The male perspective

November marked a month of increased focus around men in events such as Movember and International Men’s day. With the recent media attention often geared towards supporting and empowering women, we thought it was important to investigate how men are depicted and feel.

Brits feel that media portrayal has changed over the last year with nearly half (44%) thinking men are now portrayed more negatively. In contrast, over a third (36%) think women are now portrayed more positively.

Male role models are, however, important to many and are often thought as fundamental in child development as well as for ongoing support. This is reflected as 44% feel a male role model is important in their life, although women generally feel male role models are more important to them than men (49% v 39%). Fathers are often thought to be their main male role model, although sadly nearly a third (32%) don’t have a positive male role model in their life.

Having this positive male influence in their life is thought to be good by many. Of those who have a male role model, three in ten are inspired to achieve more (30%) and a fifth (22%) feel increased self-worth as a result. They also tend to think they make them feel happy (36%) and confident (31%).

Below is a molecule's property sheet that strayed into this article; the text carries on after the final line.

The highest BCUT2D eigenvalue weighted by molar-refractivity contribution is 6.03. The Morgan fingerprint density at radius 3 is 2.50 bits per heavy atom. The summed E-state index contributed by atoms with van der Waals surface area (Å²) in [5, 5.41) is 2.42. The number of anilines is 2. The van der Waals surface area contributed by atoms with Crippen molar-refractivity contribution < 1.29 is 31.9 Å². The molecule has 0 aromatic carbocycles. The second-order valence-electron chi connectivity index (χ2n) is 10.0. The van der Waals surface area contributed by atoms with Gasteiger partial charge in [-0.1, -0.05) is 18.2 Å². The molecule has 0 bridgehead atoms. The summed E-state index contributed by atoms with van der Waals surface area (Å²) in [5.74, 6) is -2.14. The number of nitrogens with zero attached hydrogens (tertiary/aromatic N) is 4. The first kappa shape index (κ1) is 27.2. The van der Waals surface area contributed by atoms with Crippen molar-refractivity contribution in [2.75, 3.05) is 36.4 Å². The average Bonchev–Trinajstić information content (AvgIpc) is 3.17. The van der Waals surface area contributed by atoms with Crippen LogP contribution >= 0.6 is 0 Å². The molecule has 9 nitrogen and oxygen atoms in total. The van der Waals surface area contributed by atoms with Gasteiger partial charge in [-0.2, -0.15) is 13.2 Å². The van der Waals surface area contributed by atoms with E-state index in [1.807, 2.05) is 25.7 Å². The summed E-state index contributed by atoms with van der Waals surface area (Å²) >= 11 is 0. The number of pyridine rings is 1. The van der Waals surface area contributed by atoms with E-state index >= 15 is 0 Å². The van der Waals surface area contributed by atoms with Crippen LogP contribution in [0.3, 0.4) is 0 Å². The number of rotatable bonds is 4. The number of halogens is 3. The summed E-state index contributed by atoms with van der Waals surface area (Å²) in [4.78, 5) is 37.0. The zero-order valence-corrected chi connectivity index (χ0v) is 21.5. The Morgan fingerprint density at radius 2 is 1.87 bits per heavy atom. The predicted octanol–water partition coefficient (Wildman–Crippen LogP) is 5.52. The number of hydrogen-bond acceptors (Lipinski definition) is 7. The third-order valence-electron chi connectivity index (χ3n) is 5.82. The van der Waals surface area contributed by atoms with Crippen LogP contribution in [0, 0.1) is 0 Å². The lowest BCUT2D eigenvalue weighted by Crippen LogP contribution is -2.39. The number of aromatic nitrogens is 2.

Despite the strength male roles can exude, over half of Brits (51%) feel one of the biggest issues men are facing today are mental health issues. This follows on from the finding that lack of openness about health issues (41%) and the stress of providing and supporting a family (37%) are also thought to be problems facing men. One in five (20%) even felt that masculinity itself provides issues for men.

The male figure is often seen in a negative light despite the clear importance of a male role model today. There is much misunderstanding and confusion around the male figure both within society as well as for males themselves. Males are portrayed as powerful and arrogant when in fact many are battling with their thoughts of living up to expectations of the typical ‘breadwinner’. A clear paradox which cannot be neglected when good mental health of males is at stake.